Dr. Spencer: That’s very true. God’s glory shines most brightly in his work of redemption. Isaiah spoke about this. In Isaiah 60:21 we are told about the future state of God’s church and we read, “Then will all your people be righteous and they will possess the land forever. They are the shoot I have planted, the work of my hands, for the display of my splendor.” The English Standard Version renders it more literally, saying, “Your people shall all be righteous; they shall possess the land forever, the branch of my planting, the work of my hands, that I might be glorified.”

That is our purpose as God’s chosen and redeemed people, his church. We are to bring him glory.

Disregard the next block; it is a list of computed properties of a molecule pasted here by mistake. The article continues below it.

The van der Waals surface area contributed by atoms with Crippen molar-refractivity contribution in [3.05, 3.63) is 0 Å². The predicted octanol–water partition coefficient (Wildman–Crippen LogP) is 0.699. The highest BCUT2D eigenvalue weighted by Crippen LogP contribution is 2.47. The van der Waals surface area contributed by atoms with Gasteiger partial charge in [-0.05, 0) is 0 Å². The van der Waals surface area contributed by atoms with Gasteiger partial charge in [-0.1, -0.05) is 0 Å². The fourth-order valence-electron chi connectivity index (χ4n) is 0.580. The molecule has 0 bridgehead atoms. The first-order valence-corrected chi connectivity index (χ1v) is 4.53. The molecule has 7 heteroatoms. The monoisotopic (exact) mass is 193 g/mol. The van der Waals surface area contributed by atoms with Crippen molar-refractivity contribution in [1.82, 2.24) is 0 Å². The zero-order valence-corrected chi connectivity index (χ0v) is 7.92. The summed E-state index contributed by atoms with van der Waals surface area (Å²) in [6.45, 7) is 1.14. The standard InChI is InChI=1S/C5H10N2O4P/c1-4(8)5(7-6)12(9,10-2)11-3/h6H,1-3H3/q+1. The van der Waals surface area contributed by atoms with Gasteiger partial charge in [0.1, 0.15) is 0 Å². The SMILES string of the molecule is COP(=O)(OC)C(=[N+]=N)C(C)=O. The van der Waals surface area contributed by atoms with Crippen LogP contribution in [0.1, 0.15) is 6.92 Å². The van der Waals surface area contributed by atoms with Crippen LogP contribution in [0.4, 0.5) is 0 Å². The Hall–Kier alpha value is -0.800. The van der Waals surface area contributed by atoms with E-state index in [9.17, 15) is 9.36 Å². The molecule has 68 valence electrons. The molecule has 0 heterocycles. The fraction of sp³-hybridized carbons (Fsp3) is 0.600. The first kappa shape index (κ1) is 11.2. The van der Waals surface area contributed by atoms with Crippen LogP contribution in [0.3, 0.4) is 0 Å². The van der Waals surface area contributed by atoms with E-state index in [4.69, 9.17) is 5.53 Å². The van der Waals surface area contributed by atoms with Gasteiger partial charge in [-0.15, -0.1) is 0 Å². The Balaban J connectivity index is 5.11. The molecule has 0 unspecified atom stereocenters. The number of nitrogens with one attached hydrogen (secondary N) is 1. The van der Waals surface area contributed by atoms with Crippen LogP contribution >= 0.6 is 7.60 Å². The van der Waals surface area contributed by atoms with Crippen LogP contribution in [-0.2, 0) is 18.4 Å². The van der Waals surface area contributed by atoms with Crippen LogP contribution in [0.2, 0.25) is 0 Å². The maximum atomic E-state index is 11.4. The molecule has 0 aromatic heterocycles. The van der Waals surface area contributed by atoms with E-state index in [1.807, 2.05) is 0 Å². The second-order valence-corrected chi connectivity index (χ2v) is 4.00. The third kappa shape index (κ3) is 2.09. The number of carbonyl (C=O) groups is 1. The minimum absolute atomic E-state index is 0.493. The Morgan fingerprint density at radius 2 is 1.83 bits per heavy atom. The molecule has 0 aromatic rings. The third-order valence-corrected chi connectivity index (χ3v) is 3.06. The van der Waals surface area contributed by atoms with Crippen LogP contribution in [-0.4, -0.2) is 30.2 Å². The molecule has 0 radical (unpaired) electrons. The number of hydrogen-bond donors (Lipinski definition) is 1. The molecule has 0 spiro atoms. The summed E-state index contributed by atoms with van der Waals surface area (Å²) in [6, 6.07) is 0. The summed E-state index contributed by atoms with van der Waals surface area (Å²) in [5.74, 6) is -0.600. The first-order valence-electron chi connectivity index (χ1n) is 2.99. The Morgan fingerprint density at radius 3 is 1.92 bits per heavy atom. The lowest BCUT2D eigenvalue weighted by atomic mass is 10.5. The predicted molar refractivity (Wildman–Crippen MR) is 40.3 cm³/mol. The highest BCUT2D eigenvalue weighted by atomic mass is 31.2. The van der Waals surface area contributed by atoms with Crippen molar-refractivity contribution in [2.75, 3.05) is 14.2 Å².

Marc Roby: Saying that we are the work of his hands reminds me of Ephesians 2:10 where Paul wrote that “we are God’s workmanship, created in Christ Jesus to do good works, which God prepared in advance for us to do.”

Dr. Spencer: This idea of our being created for God’s glory is all through the Old and New Testaments. In fact, in the same letter you just quoted from, we read in Ephesians 1:5-6, that God “predestined us to be adopted as his sons through Jesus Christ, in accordance with his pleasure and will—to the praise of his glorious grace”. Then a few verses later in Ephesians 1:12 we read that “we, who were the first to hope in Christ, might be for the praise of his glory.” And in Verse 14 we are told that the Holy Spirit “is a deposit guaranteeing our inheritance until the redemption of those who are God’s possession—to the praise of his glory.”

Marc Roby: It is amazing to think that sinners like us can ever bring any glory to the perfect, triune God!